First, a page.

Jocelyn Lim ChuaAssistant Professor, Anthropology; Faculty Advisory Board
Jocelyn Lim Chua’s research examines how globalizing psychiatry endeavors to systematically reshape human capacities for living. She is interested in how psychiatry’s relational forms of knowledge and practice produce, evaluate, and operate upon particular understandings of subjectivity, social change, and family life. She explores the ways bodies, emotions, and intimacies are assessed and managed by, but also problematize, psychiatric modes of knowing and acting.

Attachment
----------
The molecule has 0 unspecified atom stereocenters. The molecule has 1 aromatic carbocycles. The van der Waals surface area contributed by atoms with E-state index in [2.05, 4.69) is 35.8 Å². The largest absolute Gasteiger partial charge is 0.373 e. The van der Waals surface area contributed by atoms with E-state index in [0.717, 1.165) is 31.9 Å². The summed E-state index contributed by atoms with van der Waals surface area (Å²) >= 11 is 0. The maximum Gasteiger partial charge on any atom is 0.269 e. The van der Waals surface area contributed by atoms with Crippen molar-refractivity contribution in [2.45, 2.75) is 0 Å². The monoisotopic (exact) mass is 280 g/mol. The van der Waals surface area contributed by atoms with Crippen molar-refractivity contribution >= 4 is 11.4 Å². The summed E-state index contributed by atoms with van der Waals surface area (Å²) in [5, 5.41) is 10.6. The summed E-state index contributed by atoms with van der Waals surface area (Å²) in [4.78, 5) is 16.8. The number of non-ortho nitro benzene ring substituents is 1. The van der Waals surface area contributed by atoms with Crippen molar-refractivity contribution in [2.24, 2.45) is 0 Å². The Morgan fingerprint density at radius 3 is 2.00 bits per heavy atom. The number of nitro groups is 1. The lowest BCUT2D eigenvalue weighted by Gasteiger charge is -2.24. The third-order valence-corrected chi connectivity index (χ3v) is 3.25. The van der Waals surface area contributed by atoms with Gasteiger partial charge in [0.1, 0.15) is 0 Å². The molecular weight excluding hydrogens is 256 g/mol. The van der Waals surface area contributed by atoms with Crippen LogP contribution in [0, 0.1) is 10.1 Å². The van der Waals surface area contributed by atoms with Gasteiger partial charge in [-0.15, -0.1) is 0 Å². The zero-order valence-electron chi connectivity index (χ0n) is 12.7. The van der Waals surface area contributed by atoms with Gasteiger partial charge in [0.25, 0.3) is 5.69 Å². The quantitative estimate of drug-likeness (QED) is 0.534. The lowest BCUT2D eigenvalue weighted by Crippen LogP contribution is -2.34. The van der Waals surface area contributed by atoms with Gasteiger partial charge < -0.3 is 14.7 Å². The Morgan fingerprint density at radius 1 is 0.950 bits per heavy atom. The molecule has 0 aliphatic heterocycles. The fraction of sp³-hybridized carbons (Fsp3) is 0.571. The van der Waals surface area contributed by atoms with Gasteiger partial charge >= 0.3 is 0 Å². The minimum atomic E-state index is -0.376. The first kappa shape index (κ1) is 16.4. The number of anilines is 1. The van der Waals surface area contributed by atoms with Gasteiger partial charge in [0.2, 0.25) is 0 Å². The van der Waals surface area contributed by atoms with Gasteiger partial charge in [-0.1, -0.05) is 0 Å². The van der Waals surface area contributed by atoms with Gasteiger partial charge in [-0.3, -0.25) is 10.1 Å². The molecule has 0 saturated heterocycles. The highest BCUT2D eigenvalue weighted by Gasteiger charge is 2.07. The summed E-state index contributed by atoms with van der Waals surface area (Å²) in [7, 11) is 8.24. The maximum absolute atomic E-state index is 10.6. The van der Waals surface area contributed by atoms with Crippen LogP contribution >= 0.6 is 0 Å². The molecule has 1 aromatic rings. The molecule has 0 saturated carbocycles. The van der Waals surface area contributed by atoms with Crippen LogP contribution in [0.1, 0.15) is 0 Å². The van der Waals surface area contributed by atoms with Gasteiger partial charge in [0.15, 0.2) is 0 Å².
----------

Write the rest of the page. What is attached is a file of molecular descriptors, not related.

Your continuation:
Her first research project examined expert and vernacular efforts to make sense of and intervene into an unfolding suicide epidemic in Kerala, south India. Once widely celebrated as a development miracle, Kerala was well-known among development and public health scholars for its progressive social indicators including low population growth and high literacy rates. More recently, however, Kerala has earned the new distinction as the nation’s so-called suicide capital, reporting the highest rates of suicide and family suicide in India. Drawing on three years of anthropological fieldwork spanning a decade in Kerala’s capital city, my book In Pursuit of the Good Life: Aspiration and Suicide in Globalizing South India (2014, University of California Press) examines how Keralites account for suicide in ways that extend beyond individual psychiatric illness to implicate broader political, economic, and social developments in the region. Many construe the contemporary suicide crisis to be, not an aberration on the path to modernity and development, but rather the bitter fruit born of these collective struggles and historical trajectories. In this book, she explores how mental health experts and everyday people endeavor to heal a problem that they understand and experience as being deeply political, historical, and social in nature. Suicide and suicide prevention in Kerala offer powerful windows onto the experiential dimensions of development and global change in postcolonial India.